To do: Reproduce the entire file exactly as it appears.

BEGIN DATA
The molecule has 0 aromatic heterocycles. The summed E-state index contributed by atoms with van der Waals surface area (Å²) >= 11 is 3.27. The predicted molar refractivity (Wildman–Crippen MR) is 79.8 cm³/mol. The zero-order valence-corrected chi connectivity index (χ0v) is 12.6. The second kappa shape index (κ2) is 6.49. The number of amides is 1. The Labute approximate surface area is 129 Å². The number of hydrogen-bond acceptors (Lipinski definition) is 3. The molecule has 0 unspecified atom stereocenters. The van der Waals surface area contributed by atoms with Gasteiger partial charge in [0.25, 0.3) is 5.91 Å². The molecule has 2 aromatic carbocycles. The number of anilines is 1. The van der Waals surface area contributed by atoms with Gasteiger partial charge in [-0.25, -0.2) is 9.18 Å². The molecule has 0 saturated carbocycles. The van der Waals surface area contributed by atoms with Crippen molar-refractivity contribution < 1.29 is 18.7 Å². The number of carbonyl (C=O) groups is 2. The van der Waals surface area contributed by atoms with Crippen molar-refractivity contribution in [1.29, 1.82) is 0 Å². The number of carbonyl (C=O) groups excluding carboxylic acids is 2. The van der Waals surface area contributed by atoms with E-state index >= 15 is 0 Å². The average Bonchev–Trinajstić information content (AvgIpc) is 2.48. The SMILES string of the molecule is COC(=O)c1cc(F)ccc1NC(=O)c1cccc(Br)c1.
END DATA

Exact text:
The molecule has 0 aromatic heterocycles. The summed E-state index contributed by atoms with van der Waals surface area (Å²) >= 11 is 3.27. The predicted molar refractivity (Wildman–Crippen MR) is 79.8 cm³/mol. The zero-order valence-corrected chi connectivity index (χ0v) is 12.6. The second kappa shape index (κ2) is 6.49. The number of amides is 1. The Labute approximate surface area is 129 Å². The number of hydrogen-bond acceptors (Lipinski definition) is 3. The molecule has 0 unspecified atom stereocenters. The van der Waals surface area contributed by atoms with Gasteiger partial charge in [0.25, 0.3) is 5.91 Å². The molecule has 2 aromatic carbocycles. The number of anilines is 1. The van der Waals surface area contributed by atoms with Gasteiger partial charge in [-0.25, -0.2) is 9.18 Å². The molecule has 0 saturated carbocycles. The van der Waals surface area contributed by atoms with Crippen molar-refractivity contribution < 1.29 is 18.7 Å². The number of carbonyl (C=O) groups is 2. The van der Waals surface area contributed by atoms with Crippen molar-refractivity contribution in [1.29, 1.82) is 0 Å². The number of carbonyl (C=O) groups excluding carboxylic acids is 2. The van der Waals surface area contributed by atoms with E-state index >= 15 is 0 Å². The average Bonchev–Trinajstić information content (AvgIpc) is 2.48. The SMILES string of the molecule is COC(=O)c1cc(F)ccc1NC(=O)c1cccc(Br)c1.